A contribution by Elise N. Engquist, PhD candidate, and Peter S. Zammit, PhD, King’s College London, UK, reviews the history of skeletal muscle research and the seminal findings that established the satellite cell as the source of myoblasts for growth and regeneration of skeletal muscle, that Professor Partridge demonstrated in 1970s. They highlight developments between 1980 and 2000, which include technical innovations such as isolation of primary satellite cells and viable muscle fibers complete with satellite cells in their niche, together with generation of many useful reagents including genetically modified organisms and antibodies still in use today.
“Major advances in methodology and in understanding satellite cell biology, such as proteomic profiling of healthy and dystrophic satellite cells and describing the optimized molecular interaction networks for skeletal muscle, have provided further foundations for the dramatic escalation of work on muscle stem cells in the 21st century,” notes Dr. Zammit.
Adeno-associated viruses (AAV)-based gene therapy is an attractive approach to treat DMD patients. AAV are small viruses that infect humans and other primate species and are used to as vehicles to carry transgenes. Although the long-term consequences of a gene therapy approach for DMD are unknown, there is evidence in both DMD patients and animal models that dystrophin replacement by gene therapy leads to an anti-dystrophin immune response that is likely to limit the long-term use of these therapeutic strategies, explain Kanneboyina Nagaraju, DVM, PhD, Binghamton University, Binghamton, NY, USA, and colleagues in an article on the effect of immunomodulatory treatments on anti-dystrophin immune response after AAV gene therapy in dystrophin-deficient mdx mice.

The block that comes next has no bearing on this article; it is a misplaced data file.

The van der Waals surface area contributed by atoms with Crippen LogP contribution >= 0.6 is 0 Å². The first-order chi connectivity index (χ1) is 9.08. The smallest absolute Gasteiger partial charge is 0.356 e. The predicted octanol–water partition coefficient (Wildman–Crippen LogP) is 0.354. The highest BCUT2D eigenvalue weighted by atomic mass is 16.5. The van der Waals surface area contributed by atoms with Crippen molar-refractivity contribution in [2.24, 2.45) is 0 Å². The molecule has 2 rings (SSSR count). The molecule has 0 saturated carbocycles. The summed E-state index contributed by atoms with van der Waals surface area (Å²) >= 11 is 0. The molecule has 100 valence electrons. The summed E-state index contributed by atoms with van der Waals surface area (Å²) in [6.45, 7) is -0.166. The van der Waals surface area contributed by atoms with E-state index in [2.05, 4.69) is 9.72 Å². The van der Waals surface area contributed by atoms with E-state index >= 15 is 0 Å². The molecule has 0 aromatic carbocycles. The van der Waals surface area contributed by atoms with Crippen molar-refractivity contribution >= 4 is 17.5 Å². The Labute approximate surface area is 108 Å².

“Based on the data, we propose that these immunomodulatory treatments may reduce muscle damage by reducing immune response to vector (AAV virus) and transgene (dystrophin) as well as inﬂammation in the muscle and allowing regeneration of the muscle,” concludes Dr. Nagaraju.
This issue also features studies contributing to the understanding of muscle diseases including the need for quantitative interrogation of skeletal muscle pathology, a new mouse model for LGMD2L, gender differences in physical performance of dystrophic mice, and early skeletal muscle changes in Charcot-Marie-Tooth 1A mouse model. Recently, the US Food and Drug Administration granted accelerated approvals for four exon skipping therapies for DMD. A group of articles on exon skipping therapy review these developments and discuss future trends.
Professor Partridge’s long-time collaborator Eric Hoffman, PhD, of the School of Pharmacy and Pharmaceutical Sciences at Binghamton University, stated that “Terry’s broad contributions and fundamental insights across the development of exon skipping drugs reflect his seminal contributions to translational muscle research, as well as his endearing and highly collaborative nature."
The Guest Editors conclude that “To tackle challenges posed by rare diseases requires a deeper understanding of the basic biology of these diseases before targeted therapies can be developed and requires investing in training of new generation of researchers that take on this approach as the list of rare diseases rapidly grows. Terry recognized these needs several decades ago and has been dedicated in this pursuit throughout his long career. This special issue recognizes Terry's success in such endeavors."
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Special Issue Dedicated to Professor Terence Partridge